China's leader has told German Chancellor Angela Merkel he does not want trade tensions with the European Union, a vital market for a huge economy facing falling exports, to descend into a trade war. Sonia Legg reports.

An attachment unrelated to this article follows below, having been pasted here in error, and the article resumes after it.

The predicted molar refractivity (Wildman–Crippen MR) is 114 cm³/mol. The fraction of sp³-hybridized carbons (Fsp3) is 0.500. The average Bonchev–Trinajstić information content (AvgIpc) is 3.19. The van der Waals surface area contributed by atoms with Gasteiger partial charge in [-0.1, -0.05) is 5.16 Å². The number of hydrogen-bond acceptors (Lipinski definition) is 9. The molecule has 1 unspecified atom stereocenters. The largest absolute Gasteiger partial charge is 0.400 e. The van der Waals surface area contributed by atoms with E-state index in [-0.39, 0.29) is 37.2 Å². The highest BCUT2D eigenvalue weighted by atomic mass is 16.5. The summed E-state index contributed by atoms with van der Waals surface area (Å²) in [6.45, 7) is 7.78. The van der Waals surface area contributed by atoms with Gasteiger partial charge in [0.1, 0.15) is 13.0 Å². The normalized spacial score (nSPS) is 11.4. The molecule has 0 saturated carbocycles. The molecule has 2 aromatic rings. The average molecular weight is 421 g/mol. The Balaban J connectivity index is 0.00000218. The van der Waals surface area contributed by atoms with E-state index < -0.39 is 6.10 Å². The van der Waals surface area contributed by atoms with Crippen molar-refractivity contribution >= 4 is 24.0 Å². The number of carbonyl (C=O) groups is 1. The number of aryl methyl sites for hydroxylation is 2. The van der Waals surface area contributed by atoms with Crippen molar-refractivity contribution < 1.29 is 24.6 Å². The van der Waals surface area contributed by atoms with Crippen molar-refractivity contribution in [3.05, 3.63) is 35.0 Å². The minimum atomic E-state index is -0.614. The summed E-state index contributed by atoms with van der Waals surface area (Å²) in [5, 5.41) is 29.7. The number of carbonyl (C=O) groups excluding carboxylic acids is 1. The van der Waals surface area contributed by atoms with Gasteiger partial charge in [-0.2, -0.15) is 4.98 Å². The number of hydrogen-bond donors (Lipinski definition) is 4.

Side by side and seemingly at ease in each other's company. Germany is China's largest trading partner in the European Union - a helicopter deal with Airbus and another with Daimler to expand engine production - the latest lucrative tie-ups. But there is tension. China's market economy status under the World Trade Organisation expires at the end of the year. Without it, Europe may find it easier to defend itself against cheap Chinese imports. (SOUNDBITE) (Mandarin) CHINESE PREMIER LI KEQIANG, SAYING: "We don't want to fight a trade war because this will benefit nobody, particularly when the global economy is undergoing a sluggish recovery." China is hoping Germany will help it secure a new deal with the WTO. But anger over its undercutting of foreign industries with heavily subsidized goods like steel could be a problem, despite the Chancellor's encouraging words.. (SOUNDBITE) (German) GERMAN CHANCELLOR, ANGELA MERKEL, SAYING: "I am convinced this will be successful, in fact it will be so successful we can find a solution on the lines of what was promised 15 years ago." Merkel promised to speak to the European Commission. But it may take more than that. (SOUNDBITE) (English) MARKET ANALYST, CMC MARKETS, MICHAEL HEWSON, SAYING: "The best way to get that is to reform its economy, look at its production of steel because certainly I think there is an expectation that they are continuing to overproduce." Li insists China is phasing out low-end steel production. But the playing fields aren't yet level and there's growing pressure from industry to confront China more forcefully.